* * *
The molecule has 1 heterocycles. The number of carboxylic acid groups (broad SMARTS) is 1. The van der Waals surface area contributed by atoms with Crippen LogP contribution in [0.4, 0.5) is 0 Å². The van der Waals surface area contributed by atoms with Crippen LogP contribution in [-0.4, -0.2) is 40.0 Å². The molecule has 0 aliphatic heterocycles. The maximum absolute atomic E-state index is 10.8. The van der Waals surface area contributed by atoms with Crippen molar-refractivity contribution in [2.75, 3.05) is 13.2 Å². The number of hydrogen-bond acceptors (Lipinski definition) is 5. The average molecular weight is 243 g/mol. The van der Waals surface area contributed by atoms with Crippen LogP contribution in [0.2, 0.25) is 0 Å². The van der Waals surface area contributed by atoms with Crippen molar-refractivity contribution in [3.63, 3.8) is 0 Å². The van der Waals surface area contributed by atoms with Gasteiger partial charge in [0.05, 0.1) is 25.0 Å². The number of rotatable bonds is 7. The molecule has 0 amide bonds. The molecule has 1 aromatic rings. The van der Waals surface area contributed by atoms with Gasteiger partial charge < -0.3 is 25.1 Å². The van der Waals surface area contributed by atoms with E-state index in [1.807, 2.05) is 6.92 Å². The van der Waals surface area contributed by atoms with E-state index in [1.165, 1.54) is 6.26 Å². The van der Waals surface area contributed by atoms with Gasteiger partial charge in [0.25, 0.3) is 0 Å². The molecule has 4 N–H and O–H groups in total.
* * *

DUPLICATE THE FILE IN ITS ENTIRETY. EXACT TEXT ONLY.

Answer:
The molecule has 1 heterocycles. The number of carboxylic acid groups (broad SMARTS) is 1. The van der Waals surface area contributed by atoms with Crippen LogP contribution in [0.4, 0.5) is 0 Å². The van der Waals surface area contributed by atoms with Crippen LogP contribution in [-0.4, -0.2) is 40.0 Å². The molecule has 0 aliphatic heterocycles. The maximum absolute atomic E-state index is 10.8. The van der Waals surface area contributed by atoms with Crippen molar-refractivity contribution in [2.75, 3.05) is 13.2 Å². The number of hydrogen-bond acceptors (Lipinski definition) is 5. The average molecular weight is 243 g/mol. The van der Waals surface area contributed by atoms with Crippen LogP contribution in [0.2, 0.25) is 0 Å². The van der Waals surface area contributed by atoms with Crippen molar-refractivity contribution in [3.63, 3.8) is 0 Å². The van der Waals surface area contributed by atoms with Gasteiger partial charge in [0.05, 0.1) is 25.0 Å². The number of rotatable bonds is 7. The molecule has 0 amide bonds. The molecule has 1 aromatic rings. The van der Waals surface area contributed by atoms with Gasteiger partial charge < -0.3 is 25.1 Å². The van der Waals surface area contributed by atoms with E-state index in [1.807, 2.05) is 6.92 Å². The van der Waals surface area contributed by atoms with E-state index in [1.165, 1.54) is 6.26 Å². The van der Waals surface area contributed by atoms with Gasteiger partial charge in [0.25, 0.3) is 0 Å². The molecule has 4 N–H and O–H groups in total.